3. Do Charter schools and public school take the same exams?

4. Does charter school use the same books as public schools?

5. My understanding is that charter schools get gov't funding per student , but less than traditional public schools would get (like 40% if I remember). In addition, charter schools have to turn a profit. Is that typically true?

6. Do charter schools have to adhere to the common core and other public school policy and take the same tests like FCAT?

7. What is the charter school business model, How do they make money and is the business model in sync to giving the best education or are there conflicts between profit and education?


Thanks again



edit on 02630America/ChicagoWed, 03 Jun 2015 08:02:25 -0500000000p3042 by interupt42 because: (no reason given)



posted on Jun, 3 2015 @ 08:06 AM
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a reply to: Azureblue

Not to derail the thread but I agree. Privatisation of gov't entities is typically not in the best interest of the taxpayers ,but rather the private corporate contract holders.

That is another concern for me.

Public school are ranked now 28th in the world and they get more money than charter schools. However, unlike public schools charter schools appear to also have to make money and are likely profit driven.



posted on Jun, 3 2015 @ 05:25 PM
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originally posted by: burdman30ott6
a reply to: interupt42

My children are in a Waldorf charter school and I can't say enough good things about the education they're receiving. Public neighborhood schools are horrible places, IMO. Anyplace where seniority means more than results and indoctrination takes precedent over actual education is entirely worthless.


My daughter spent 14 years in a private Waldorf school. Her graduating class was composed of the most intelligent, helpful and self-possessed young people I've ever met. In fact, when she was in the lower grades and we had to write that big check each month, I'd talk to the High Schoolers and I wanted what I saw in them for her. Though naturally biased, she has turned out to be a fine young women.

There are many Waldorf Charters popping up in many quarters of the US as the cost of Tradition Waldorf education is prohibitive for most people (in other countries Waldorf and other alternative schools are subsidized by government). The community is hard pressed to turn out enough AWSNA qualified teachers for all the openings. The public charter Waldorf schools tend to pay more then the private ones but do have to make concessions because of state funding. I know several families that have gone to charter schools and are delighted with the facilities, staff and community.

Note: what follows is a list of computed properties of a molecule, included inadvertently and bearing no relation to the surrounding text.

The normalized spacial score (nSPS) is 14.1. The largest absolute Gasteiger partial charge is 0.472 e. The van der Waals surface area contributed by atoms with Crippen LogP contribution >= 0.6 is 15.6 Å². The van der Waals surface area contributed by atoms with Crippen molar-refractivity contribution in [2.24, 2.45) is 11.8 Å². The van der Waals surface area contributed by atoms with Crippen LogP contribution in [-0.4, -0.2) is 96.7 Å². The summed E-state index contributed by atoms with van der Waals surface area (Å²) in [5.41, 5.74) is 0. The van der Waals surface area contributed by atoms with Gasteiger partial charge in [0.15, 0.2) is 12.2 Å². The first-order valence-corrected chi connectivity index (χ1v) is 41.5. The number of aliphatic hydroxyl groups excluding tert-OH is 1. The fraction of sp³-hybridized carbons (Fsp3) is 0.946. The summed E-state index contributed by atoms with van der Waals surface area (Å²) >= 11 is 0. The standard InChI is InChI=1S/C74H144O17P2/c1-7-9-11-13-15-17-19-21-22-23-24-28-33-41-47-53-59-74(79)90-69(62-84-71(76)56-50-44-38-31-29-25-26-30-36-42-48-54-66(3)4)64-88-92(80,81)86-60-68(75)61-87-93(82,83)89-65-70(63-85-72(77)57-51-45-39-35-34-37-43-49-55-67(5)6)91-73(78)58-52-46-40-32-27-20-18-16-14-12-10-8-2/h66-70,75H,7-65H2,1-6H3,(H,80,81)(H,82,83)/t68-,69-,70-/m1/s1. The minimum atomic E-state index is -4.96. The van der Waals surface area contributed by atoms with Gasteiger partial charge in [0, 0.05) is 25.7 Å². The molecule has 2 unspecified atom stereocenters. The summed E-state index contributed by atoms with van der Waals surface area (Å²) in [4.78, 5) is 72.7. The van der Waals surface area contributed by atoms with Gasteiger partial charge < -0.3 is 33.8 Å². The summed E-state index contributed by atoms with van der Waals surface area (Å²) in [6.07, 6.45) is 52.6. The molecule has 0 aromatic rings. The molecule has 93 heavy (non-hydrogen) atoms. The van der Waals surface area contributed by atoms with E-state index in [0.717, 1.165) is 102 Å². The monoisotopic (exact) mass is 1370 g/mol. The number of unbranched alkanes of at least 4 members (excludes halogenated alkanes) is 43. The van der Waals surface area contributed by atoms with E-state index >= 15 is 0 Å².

However, the vast majority of Charter schools are not truly independent schools but rather 'franchisees' of for profit educational organizations with the single goal of profit.


edit on 3-6-2015 by FyreByrd because: (no reason given)



posted on Jun, 3 2015 @ 05:40 PM
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a reply to: interupt42

Charter schools, in the USA, are public schools.

They are self-managing rather then district-managed as so, in theory, can be more responsive to the community and financially leaner - both points are arguable.

Well here in Calfornia, wait maybe just Los Angeles, 'test' results for all public schools are posted so that you can look up the testing scores of an individual school. This, of course, assumes that standardized tests are an accurate measure of how well the students are memorizing the 'required' content.

I don't know about books, the Waldorf Charters don't use textbooks (the students make their own) and the state doesn't require that any specific text be used. I imagine that in other states - it could very well be different.

Personally, I think the 'Charter' movement has be hijacked by for profit interest. They paid staff less, with less benefits so their staff is not the best, they skimp on supplies and whatever else they can. The overriding principle is proft - not education.

There are exceptions and with work and good fortune, they can be found.



posted on Jun, 3 2015 @ 05:46 PM
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a reply to: FyreByrd




Personally, I think the 'Charter' movement has be hijacked by for profit interest. They paid staff less, with less benefits so their staff is not the best, they skimp on supplies and whatever else they can. The overriding principle is proft - not education.